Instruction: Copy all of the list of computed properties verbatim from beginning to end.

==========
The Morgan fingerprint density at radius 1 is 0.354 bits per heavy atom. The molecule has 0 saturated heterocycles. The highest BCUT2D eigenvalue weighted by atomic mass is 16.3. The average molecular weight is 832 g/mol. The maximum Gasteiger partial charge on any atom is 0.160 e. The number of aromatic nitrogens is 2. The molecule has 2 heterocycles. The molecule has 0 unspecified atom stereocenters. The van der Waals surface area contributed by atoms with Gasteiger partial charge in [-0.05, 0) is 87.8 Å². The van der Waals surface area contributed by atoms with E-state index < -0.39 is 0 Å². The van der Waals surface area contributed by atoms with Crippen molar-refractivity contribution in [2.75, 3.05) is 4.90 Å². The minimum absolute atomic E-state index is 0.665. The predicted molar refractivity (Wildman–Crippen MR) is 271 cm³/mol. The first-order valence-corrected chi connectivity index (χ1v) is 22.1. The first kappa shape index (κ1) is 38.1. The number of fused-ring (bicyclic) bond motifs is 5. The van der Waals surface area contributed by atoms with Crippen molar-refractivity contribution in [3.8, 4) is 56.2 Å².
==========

The Morgan fingerprint density at radius 1 is 0.354 bits per heavy atom. The molecule has 0 saturated heterocycles. The highest BCUT2D eigenvalue weighted by atomic mass is 16.3. The average molecular weight is 832 g/mol. The maximum Gasteiger partial charge on any atom is 0.160 e. The number of aromatic nitrogens is 2. The molecule has 2 heterocycles. The molecule has 0 unspecified atom stereocenters. The van der Waals surface area contributed by atoms with Gasteiger partial charge in [-0.05, 0) is 87.8 Å². The van der Waals surface area contributed by atoms with E-state index < -0.39 is 0 Å². The van der Waals surface area contributed by atoms with Crippen molar-refractivity contribution in [2.75, 3.05) is 4.90 Å². The minimum absolute atomic E-state index is 0.665. The predicted molar refractivity (Wildman–Crippen MR) is 271 cm³/mol. The first-order valence-corrected chi connectivity index (χ1v) is 22.1. The first kappa shape index (κ1) is 38.1. The number of fused-ring (bicyclic) bond motifs is 5. The van der Waals surface area contributed by atoms with Crippen molar-refractivity contribution in [3.8, 4) is 56.2 Å².